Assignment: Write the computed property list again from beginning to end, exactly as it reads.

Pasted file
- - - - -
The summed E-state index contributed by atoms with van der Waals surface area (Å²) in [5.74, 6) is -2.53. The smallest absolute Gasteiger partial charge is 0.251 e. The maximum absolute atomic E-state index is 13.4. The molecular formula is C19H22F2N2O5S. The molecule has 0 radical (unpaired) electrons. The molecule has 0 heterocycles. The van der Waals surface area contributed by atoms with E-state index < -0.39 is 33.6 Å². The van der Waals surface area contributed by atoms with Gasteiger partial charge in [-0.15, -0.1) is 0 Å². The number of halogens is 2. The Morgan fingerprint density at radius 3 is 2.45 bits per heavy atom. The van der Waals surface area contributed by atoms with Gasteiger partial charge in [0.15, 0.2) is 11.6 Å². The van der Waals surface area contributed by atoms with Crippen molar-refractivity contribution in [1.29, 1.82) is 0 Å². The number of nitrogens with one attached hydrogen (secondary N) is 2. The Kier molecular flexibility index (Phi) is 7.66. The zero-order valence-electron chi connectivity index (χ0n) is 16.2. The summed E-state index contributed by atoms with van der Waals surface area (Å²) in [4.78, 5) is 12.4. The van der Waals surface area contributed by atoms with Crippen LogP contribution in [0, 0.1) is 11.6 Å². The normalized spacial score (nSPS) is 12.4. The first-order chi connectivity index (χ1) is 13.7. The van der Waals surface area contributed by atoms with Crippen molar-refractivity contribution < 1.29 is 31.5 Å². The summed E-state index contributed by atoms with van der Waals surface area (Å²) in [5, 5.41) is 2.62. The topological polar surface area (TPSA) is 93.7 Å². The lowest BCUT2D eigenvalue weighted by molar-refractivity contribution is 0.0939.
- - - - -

The summed E-state index contributed by atoms with van der Waals surface area (Å²) in [5.74, 6) is -2.53. The smallest absolute Gasteiger partial charge is 0.251 e. The maximum absolute atomic E-state index is 13.4. The molecular formula is C19H22F2N2O5S. The molecule has 0 radical (unpaired) electrons. The molecule has 0 heterocycles. The van der Waals surface area contributed by atoms with E-state index < -0.39 is 33.6 Å². The van der Waals surface area contributed by atoms with Gasteiger partial charge in [-0.15, -0.1) is 0 Å². The number of halogens is 2. The Morgan fingerprint density at radius 3 is 2.45 bits per heavy atom. The van der Waals surface area contributed by atoms with Gasteiger partial charge in [0.15, 0.2) is 11.6 Å². The van der Waals surface area contributed by atoms with Crippen molar-refractivity contribution in [1.29, 1.82) is 0 Å². The number of nitrogens with one attached hydrogen (secondary N) is 2. The Kier molecular flexibility index (Phi) is 7.66. The zero-order valence-electron chi connectivity index (χ0n) is 16.2. The summed E-state index contributed by atoms with van der Waals surface area (Å²) in [4.78, 5) is 12.4. The van der Waals surface area contributed by atoms with Crippen LogP contribution in [0, 0.1) is 11.6 Å². The normalized spacial score (nSPS) is 12.4. The first-order chi connectivity index (χ1) is 13.7. The van der Waals surface area contributed by atoms with Crippen molar-refractivity contribution < 1.29 is 31.5 Å². The summed E-state index contributed by atoms with van der Waals surface area (Å²) in [5, 5.41) is 2.62. The topological polar surface area (TPSA) is 93.7 Å². The lowest BCUT2D eigenvalue weighted by molar-refractivity contribution is 0.0939.